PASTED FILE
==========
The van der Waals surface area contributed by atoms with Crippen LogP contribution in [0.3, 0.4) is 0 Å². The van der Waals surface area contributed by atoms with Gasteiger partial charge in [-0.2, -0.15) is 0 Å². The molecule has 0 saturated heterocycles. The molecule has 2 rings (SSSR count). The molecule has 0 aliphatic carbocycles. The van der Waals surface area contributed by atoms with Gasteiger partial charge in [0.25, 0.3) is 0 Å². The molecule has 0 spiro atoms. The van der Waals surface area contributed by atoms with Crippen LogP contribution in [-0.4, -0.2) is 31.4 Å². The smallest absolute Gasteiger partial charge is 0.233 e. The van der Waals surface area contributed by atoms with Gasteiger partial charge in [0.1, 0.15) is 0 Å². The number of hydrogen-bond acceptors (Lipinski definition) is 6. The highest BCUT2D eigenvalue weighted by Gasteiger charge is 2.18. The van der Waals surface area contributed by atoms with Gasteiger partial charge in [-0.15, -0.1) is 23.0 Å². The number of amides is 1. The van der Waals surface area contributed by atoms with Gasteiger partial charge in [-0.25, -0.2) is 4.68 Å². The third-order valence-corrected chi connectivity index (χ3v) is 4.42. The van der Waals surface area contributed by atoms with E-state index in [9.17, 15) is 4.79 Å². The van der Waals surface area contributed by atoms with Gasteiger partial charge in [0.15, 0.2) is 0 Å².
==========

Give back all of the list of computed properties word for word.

The van der Waals surface area contributed by atoms with Crippen LogP contribution in [0.3, 0.4) is 0 Å². The van der Waals surface area contributed by atoms with Gasteiger partial charge in [-0.2, -0.15) is 0 Å². The molecule has 0 saturated heterocycles. The molecule has 2 rings (SSSR count). The molecule has 0 aliphatic carbocycles. The van der Waals surface area contributed by atoms with Gasteiger partial charge in [0.25, 0.3) is 0 Å². The molecule has 0 spiro atoms. The van der Waals surface area contributed by atoms with Crippen LogP contribution in [-0.4, -0.2) is 31.4 Å². The smallest absolute Gasteiger partial charge is 0.233 e. The van der Waals surface area contributed by atoms with Gasteiger partial charge in [0.1, 0.15) is 0 Å². The number of hydrogen-bond acceptors (Lipinski definition) is 6. The highest BCUT2D eigenvalue weighted by Gasteiger charge is 2.18. The van der Waals surface area contributed by atoms with Gasteiger partial charge in [-0.15, -0.1) is 23.0 Å². The number of amides is 1. The van der Waals surface area contributed by atoms with Gasteiger partial charge in [-0.25, -0.2) is 4.68 Å². The third-order valence-corrected chi connectivity index (χ3v) is 4.42. The van der Waals surface area contributed by atoms with E-state index in [9.17, 15) is 4.79 Å². The van der Waals surface area contributed by atoms with Gasteiger partial charge in [0.15, 0.2) is 0 Å².